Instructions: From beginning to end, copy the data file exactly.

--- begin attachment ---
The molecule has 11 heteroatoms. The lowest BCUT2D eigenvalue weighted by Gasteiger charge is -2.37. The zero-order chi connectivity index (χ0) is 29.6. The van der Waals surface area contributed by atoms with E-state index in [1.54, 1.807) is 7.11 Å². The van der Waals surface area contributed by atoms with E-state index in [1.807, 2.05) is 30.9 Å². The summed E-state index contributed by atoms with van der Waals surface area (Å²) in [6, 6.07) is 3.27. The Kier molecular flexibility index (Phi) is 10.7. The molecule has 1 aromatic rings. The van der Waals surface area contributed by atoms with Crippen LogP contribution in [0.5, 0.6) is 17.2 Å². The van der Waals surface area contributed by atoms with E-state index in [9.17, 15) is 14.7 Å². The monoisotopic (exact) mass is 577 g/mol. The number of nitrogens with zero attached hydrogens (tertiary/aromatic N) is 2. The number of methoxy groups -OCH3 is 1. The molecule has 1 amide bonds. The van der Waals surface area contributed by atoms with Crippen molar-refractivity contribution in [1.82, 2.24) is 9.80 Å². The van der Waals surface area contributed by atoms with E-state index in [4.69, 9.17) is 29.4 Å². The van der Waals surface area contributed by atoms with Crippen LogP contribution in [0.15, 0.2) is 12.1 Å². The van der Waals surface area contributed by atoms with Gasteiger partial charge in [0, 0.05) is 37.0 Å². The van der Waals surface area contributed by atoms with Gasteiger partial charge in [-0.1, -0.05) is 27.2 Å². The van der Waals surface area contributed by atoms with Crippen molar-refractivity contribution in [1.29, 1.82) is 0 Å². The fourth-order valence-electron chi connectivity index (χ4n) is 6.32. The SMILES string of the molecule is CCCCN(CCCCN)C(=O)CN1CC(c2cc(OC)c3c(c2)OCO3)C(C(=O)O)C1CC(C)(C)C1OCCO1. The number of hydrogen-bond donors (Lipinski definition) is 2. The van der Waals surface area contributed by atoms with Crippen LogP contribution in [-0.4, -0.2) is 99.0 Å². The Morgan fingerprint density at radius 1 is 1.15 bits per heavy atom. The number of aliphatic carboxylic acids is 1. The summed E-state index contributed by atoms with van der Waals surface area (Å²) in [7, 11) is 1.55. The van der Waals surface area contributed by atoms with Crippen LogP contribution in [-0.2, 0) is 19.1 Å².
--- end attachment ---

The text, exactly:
The molecule has 11 heteroatoms. The lowest BCUT2D eigenvalue weighted by Gasteiger charge is -2.37. The zero-order chi connectivity index (χ0) is 29.6. The van der Waals surface area contributed by atoms with E-state index in [1.54, 1.807) is 7.11 Å². The van der Waals surface area contributed by atoms with E-state index in [1.807, 2.05) is 30.9 Å². The summed E-state index contributed by atoms with van der Waals surface area (Å²) in [6, 6.07) is 3.27. The Kier molecular flexibility index (Phi) is 10.7. The molecule has 1 aromatic rings. The van der Waals surface area contributed by atoms with Crippen LogP contribution in [0.5, 0.6) is 17.2 Å². The van der Waals surface area contributed by atoms with E-state index in [9.17, 15) is 14.7 Å². The monoisotopic (exact) mass is 577 g/mol. The number of nitrogens with zero attached hydrogens (tertiary/aromatic N) is 2. The number of methoxy groups -OCH3 is 1. The molecule has 1 amide bonds. The van der Waals surface area contributed by atoms with Crippen molar-refractivity contribution in [1.82, 2.24) is 9.80 Å². The van der Waals surface area contributed by atoms with E-state index in [4.69, 9.17) is 29.4 Å². The van der Waals surface area contributed by atoms with Crippen LogP contribution in [0.15, 0.2) is 12.1 Å². The van der Waals surface area contributed by atoms with Gasteiger partial charge in [0, 0.05) is 37.0 Å². The van der Waals surface area contributed by atoms with Gasteiger partial charge in [-0.1, -0.05) is 27.2 Å². The van der Waals surface area contributed by atoms with Crippen molar-refractivity contribution in [1.29, 1.82) is 0 Å². The fourth-order valence-electron chi connectivity index (χ4n) is 6.32. The SMILES string of the molecule is CCCCN(CCCCN)C(=O)CN1CC(c2cc(OC)c3c(c2)OCO3)C(C(=O)O)C1CC(C)(C)C1OCCO1. The number of hydrogen-bond donors (Lipinski definition) is 2. The van der Waals surface area contributed by atoms with Crippen LogP contribution in [-0.4, -0.2) is 99.0 Å². The Morgan fingerprint density at radius 1 is 1.15 bits per heavy atom. The number of aliphatic carboxylic acids is 1. The summed E-state index contributed by atoms with van der Waals surface area (Å²) in [7, 11) is 1.55. The van der Waals surface area contributed by atoms with Crippen LogP contribution in [-0.2, 0) is 19.1 Å².